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Unformatted text preview: FIN2101
Business Finance II Module 10
Dividend Policy Student Activities
Reading Text, Chapter 12
Text Study Guide, Chapter 12
Study Book, Module 10
Appendix 10.1, 10.2 and 10.3 Tutorial Activities Tutorial Workbook, Self Assessment Activity
10.1 Text Study Guide, Chapter 11, All
Text Study Cash Dividends
Cash Typically semi-annual in Australia. Interim dividend paid after the end of
the first half of the year, and a final
dividend usually paid after the AGM.
dividend Can only be paid out of current or
accumulated Cannot be paid out of capital or if it
would make the company insolvent.
would Payment Procedures
Payment Announcement date Declaration date Date of record Ex-dividend date Payment date Payment Procedures
1 2 3 4 Ex-dividend period 1 Announcement date 2 Declaration date 3 Ex-dividend date 4 Date of record 5 Payment date 5 Three Approaches
shareholders’ wealth in a perfect
capital market and is therefore
irrelevant. High dividends are best - relevant. Low dividends are best - relevant. Relevance Argument
Relevance Resolution of uncertainty - the ‘bird-inthe-hand’ argument/fallacy. Information
announcements – signalling.
announcements dividend Relevance Argument
Relevance Clientele effect
– investors’ preferences Relevance Argument
Relevance Agency costs can be reduced by
paying higher dividends.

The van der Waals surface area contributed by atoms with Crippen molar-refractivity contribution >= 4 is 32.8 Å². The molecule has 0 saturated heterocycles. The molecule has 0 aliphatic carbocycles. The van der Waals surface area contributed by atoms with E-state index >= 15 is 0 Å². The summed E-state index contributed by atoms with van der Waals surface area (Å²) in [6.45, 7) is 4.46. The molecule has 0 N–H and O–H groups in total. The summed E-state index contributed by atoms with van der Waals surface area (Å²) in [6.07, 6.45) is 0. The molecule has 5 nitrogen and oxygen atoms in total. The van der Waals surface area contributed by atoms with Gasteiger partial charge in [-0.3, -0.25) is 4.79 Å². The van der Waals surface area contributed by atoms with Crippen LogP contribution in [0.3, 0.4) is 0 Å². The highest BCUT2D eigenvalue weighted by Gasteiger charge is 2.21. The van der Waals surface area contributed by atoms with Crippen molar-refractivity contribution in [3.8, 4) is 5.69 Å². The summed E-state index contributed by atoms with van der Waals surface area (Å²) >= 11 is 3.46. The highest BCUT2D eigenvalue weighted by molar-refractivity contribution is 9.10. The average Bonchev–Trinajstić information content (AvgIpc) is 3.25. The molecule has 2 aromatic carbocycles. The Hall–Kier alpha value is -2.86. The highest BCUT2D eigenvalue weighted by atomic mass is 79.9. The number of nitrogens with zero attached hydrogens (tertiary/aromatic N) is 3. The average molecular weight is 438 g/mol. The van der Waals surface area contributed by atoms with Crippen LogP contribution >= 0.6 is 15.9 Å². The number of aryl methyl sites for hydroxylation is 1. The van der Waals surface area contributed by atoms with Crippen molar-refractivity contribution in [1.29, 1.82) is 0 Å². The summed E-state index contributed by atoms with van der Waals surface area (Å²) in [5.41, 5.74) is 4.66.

paying Issue costs will be minimised if the firm
pays lower dividends.
pays Shareholders’ transaction costs will be
higher, the lower the dividend.
higher, Dividends As An Active
Decision Management must pay a dividend
before investing in new projects.
before A shortfall may arise and could be
overcome in 1 of 3 possible ways:
– reduce investment opportunities;
– issue additional debt finance;
– issue additional equity. Dividends As An Active
If management decides to pay a dividend
and then make up the shortfall to fund
the new investments, it obviously
considers dividend policy to be
important. Dividends are, therefore, an
active decision variable.
active Irrelevance Argument
Irrelevance Modigliani and Miller. Earnings are what affect the value of
the firm and not decisions on when
earnings are distributed to investors.
earnings As long as the return is constant,
investors don’t care about how that
return is made up, ie dividend or capital
gain. Irrelevance Argument
D 0 (1 + g )
ks - g
ks - g e1 (1 - b )
ks - g
e1 (1 - b )
k s - b.r e1 (1 - b )
k s - b.k s
e1 (1 - b )
k s (1 - b ) e1
Value is a function of future earnings,
not future dividends Passive Residual Approach
Passive Dividends to be paid should be a
residual variable or a passive variable.
residual Management does not manipulate